Filed under: Festivals
A teenage boy stares at his reflection in a fogged mirror shrouded in darkness. Moments later the same boy watches a train derail off a bridge. Then he is trapped in one of the train's cars as it fills with water. He impotently slams his hands against the ceiling in an attempt to free himself. And at last he is suspended in water; jellyfish undulate around him in the strange still peace of death.
These are the first moments of Concrete Night, directed by Pirjo Honkasalo of Finland and showing as part of the Toronto International Film Festival's Masters program. Last Tuesday I had the pleasure of talking with Honkasalo about her film. She is an unassuming woman, short haired and bespectacled in distinctly Scandinavian frames. Though not flamboyant in manner, she speaks confidently, often uttering something funny or profound without show.
The film follows young Simo on the last night before his brother is to serve time in prison. He lives with his single mother and older brother in a moldering tenement in the slums of Helsinki. His mother drinks until late at bars and brings home strange men. Honkasalo comments, "I don't see the mother as a bad person; she's a normal person but she's weak. She is a wounded woman, and has passed down her hurt to her boys." Simo admires his criminal older brother, hanging on his every word and deed. "You might almost think he would become his older brother," says the director. Through the course of the night we see the insidious way corruption and cynicism spread like disease from one generation to the next. As a young man whose identity is still formulating, "(Simo) hasn't protected himself". Like many teenagers, he fails to distinguish between the literal and figurative which for Simo leads to disaster.
More than any other film I saw at the festival this year, Concrete Night creates a sense of atmosphere -- it is a cinematic nocturne, like a nightmare half-remembered. Honkasalo remarked, "Stylizing is natural for me. It's in my thinking... Maybe because my background is cinematography."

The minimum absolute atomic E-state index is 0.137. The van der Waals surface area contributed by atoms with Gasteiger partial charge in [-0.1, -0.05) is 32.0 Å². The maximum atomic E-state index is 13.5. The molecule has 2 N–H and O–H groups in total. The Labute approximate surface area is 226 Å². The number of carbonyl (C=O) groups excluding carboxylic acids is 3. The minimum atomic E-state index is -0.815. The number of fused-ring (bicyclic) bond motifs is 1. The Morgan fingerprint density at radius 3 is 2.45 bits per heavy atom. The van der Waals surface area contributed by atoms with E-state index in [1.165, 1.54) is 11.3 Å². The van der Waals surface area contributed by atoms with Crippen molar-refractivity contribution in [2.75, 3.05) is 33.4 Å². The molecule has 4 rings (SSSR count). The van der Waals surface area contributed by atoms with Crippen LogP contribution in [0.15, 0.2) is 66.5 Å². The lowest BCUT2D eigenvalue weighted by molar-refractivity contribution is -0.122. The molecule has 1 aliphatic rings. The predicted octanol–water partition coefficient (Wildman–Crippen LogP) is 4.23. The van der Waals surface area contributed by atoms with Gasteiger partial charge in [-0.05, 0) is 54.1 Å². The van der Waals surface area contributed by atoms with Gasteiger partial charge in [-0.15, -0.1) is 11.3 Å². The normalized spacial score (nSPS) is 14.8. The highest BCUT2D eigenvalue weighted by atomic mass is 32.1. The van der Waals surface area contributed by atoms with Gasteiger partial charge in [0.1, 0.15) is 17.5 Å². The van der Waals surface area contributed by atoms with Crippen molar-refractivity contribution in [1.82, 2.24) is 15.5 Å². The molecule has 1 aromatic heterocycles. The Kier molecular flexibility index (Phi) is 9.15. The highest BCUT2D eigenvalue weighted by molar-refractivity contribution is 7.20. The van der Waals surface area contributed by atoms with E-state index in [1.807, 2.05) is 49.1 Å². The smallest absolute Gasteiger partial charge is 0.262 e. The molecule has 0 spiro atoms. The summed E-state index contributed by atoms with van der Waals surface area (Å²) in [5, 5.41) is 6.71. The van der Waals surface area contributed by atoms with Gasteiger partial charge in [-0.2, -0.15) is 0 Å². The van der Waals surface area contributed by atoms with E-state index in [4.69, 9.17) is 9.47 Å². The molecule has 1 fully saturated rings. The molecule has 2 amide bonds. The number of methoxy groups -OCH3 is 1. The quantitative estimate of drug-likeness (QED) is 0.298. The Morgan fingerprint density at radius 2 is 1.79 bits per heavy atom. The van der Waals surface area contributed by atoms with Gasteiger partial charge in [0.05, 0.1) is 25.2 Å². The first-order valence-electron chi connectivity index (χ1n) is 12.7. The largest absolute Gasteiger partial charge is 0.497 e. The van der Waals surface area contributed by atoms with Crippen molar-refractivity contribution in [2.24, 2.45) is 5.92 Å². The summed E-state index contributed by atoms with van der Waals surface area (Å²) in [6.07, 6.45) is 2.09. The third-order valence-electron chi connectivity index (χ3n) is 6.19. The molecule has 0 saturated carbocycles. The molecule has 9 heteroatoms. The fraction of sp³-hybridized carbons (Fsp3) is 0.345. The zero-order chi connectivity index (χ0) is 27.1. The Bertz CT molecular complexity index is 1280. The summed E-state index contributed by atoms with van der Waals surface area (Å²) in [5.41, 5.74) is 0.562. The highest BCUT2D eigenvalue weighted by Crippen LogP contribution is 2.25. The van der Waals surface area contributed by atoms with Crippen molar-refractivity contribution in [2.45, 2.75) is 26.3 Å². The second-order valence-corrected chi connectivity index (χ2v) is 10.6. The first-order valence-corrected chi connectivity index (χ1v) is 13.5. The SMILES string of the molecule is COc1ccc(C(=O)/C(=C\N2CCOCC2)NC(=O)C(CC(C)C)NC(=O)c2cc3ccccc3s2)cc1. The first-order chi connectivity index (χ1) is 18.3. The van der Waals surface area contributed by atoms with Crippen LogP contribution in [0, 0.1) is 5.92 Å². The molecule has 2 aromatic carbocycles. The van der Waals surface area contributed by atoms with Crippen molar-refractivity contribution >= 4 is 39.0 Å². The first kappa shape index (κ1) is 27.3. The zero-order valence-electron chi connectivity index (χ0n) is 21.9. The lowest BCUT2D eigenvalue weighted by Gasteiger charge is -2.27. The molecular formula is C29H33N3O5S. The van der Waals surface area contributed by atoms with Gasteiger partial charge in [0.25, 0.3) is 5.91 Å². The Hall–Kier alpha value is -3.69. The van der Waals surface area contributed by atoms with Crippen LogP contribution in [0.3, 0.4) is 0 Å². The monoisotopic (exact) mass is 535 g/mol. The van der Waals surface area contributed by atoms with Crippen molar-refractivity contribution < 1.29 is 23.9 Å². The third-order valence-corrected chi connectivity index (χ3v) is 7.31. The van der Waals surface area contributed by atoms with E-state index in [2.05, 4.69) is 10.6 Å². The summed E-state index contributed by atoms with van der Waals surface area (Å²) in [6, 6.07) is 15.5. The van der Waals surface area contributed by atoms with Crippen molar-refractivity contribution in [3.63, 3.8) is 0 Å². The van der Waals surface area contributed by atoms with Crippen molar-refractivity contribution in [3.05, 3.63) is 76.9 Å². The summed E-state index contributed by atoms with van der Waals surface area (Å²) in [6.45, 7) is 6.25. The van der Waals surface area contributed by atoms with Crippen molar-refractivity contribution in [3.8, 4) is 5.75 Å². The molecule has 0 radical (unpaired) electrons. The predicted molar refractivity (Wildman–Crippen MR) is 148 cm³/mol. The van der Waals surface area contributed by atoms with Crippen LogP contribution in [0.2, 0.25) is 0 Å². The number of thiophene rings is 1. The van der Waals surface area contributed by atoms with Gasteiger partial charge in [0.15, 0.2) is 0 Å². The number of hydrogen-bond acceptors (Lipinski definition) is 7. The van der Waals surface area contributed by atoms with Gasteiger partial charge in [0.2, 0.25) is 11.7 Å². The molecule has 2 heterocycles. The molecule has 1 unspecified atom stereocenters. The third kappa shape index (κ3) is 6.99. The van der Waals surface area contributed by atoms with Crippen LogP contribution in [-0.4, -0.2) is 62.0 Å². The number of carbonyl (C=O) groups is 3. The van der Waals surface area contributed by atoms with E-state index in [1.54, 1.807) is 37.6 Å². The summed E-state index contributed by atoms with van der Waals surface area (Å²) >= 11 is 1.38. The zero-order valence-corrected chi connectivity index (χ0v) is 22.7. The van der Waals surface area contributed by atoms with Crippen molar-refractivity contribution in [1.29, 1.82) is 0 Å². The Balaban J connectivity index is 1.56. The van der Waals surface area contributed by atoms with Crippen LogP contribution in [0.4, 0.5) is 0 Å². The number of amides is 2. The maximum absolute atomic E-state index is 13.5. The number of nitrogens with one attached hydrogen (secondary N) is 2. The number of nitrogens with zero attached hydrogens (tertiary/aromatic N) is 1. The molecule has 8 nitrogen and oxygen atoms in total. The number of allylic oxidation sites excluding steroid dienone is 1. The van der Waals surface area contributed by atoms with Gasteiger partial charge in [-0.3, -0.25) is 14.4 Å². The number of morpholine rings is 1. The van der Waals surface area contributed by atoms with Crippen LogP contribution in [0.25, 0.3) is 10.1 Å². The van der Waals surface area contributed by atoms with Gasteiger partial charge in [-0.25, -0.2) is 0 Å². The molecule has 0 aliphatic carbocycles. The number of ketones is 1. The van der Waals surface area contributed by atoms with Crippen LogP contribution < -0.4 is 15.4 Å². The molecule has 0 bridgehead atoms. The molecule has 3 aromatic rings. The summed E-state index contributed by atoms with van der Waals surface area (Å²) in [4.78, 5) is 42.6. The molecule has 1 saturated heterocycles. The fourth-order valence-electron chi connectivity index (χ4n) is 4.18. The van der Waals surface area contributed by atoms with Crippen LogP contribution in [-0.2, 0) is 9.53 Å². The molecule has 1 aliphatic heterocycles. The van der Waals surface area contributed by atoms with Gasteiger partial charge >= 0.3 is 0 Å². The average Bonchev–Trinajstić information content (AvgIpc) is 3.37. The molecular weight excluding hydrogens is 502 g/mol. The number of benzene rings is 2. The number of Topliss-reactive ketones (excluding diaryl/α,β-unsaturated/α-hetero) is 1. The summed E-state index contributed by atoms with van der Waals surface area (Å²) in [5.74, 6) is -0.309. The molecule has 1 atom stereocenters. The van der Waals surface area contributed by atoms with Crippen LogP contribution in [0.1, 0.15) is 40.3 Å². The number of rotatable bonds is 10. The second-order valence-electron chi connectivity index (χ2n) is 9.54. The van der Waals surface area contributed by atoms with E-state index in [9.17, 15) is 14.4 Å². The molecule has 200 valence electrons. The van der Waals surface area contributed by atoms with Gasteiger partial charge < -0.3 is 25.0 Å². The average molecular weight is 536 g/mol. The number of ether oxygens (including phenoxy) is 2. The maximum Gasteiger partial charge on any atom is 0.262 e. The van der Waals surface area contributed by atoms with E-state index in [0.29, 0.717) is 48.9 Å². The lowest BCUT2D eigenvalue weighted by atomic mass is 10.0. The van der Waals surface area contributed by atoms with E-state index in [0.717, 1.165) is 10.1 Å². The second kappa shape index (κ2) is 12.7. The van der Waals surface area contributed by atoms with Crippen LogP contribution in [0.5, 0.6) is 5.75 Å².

Shot in high-contrast black and white, the dark tones like thick brushstrokes of India ink, it evokes no specific time or place though the setting is ostensibly contemporary. While the director has been making films since before the days when color was the standard, it was novel for her young crew. Over the course of the shoot they grew to love B&W to the extent that while reviewing footage "someone flipped some color on the screen and they went, 'Yuck!' They all started to hate color."
Honkasalo also discussed her careful selection of actors who she says must exude a "naturalness" on film. "I think of actors as human beings who hide their history for the camera... I'm allergic to fake acting. They can't sell me their tricks."
The special effects in the film are exceptional which, as I discovered, is largely because almost all were real. Of the spectacular opening dream sequence with Simo drowning in the train car she said, "One of my producers wanted to use green screen and fortunately I didn't believe them. That is really the boy underwater... He was really scared. He's not this kind extreme sports guy. He was so scared he was vomiting. It was horrible I wouldn't go in there." Honasalo's restraint is refreshing after a summer where Hollywood has bombarded audiences with excessive post-production effects: battle sequences littered with so many animated bombs and so much flying debris that is just starts to blur together like a rain of confetti. As she noted, "(Post-production) is a great tool but real is real."
I attempted to probe Honasalo for the meaning behind the many oblique images scattered through the film, such as the jellyfish is the dream sequence. She wisely declined to spell out the symbolism stating, "It is the work of the critics, not mine.... Let the critics torture it." She continued, "Maybe I meant something I didn't think about... The film is like a landscape... They (the audience) project against their own memories and their own life and that's where the film is born... Each of them has seen a different film."
For those reader in Toronto, I highly recommend you catch it at the festival. Concrete Night will be showing Saturday, September 14th at the Scotiabank 14 at 9:45 PM.